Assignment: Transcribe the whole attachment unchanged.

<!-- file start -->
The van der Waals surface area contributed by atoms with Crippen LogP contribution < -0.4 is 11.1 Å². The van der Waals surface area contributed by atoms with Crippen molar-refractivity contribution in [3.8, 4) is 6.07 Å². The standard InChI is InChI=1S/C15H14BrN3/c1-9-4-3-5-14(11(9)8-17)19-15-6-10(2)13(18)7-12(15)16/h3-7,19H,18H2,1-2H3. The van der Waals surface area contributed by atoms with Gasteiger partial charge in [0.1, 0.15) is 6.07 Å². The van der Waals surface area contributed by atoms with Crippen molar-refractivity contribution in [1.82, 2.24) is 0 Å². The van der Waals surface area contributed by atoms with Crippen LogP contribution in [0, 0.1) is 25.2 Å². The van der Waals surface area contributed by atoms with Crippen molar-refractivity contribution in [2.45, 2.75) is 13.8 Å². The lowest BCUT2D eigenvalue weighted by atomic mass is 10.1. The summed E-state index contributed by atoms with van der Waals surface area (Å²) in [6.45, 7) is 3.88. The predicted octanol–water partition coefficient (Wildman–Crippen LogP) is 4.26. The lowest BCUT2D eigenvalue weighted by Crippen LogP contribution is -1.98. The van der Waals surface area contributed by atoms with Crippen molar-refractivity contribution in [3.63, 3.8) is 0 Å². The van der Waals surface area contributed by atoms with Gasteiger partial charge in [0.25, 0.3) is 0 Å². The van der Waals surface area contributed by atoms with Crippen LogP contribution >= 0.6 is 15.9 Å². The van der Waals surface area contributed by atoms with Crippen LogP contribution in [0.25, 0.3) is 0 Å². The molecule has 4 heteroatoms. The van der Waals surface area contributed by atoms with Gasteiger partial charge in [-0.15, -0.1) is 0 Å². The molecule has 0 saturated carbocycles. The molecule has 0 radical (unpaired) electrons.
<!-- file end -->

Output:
The van der Waals surface area contributed by atoms with Crippen LogP contribution < -0.4 is 11.1 Å². The van der Waals surface area contributed by atoms with Crippen molar-refractivity contribution in [3.8, 4) is 6.07 Å². The standard InChI is InChI=1S/C15H14BrN3/c1-9-4-3-5-14(11(9)8-17)19-15-6-10(2)13(18)7-12(15)16/h3-7,19H,18H2,1-2H3. The van der Waals surface area contributed by atoms with Gasteiger partial charge in [0.1, 0.15) is 6.07 Å². The van der Waals surface area contributed by atoms with Crippen molar-refractivity contribution in [1.82, 2.24) is 0 Å². The van der Waals surface area contributed by atoms with Crippen LogP contribution in [0, 0.1) is 25.2 Å². The van der Waals surface area contributed by atoms with Crippen molar-refractivity contribution in [2.45, 2.75) is 13.8 Å². The lowest BCUT2D eigenvalue weighted by atomic mass is 10.1. The summed E-state index contributed by atoms with van der Waals surface area (Å²) in [6.45, 7) is 3.88. The predicted octanol–water partition coefficient (Wildman–Crippen LogP) is 4.26. The lowest BCUT2D eigenvalue weighted by Crippen LogP contribution is -1.98. The van der Waals surface area contributed by atoms with Crippen molar-refractivity contribution in [3.63, 3.8) is 0 Å². The van der Waals surface area contributed by atoms with Gasteiger partial charge in [0.25, 0.3) is 0 Å². The van der Waals surface area contributed by atoms with Crippen LogP contribution >= 0.6 is 15.9 Å². The van der Waals surface area contributed by atoms with Crippen LogP contribution in [0.25, 0.3) is 0 Å². The molecule has 4 heteroatoms. The van der Waals surface area contributed by atoms with Gasteiger partial charge in [-0.15, -0.1) is 0 Å². The molecule has 0 saturated carbocycles. The molecule has 0 radical (unpaired) electrons.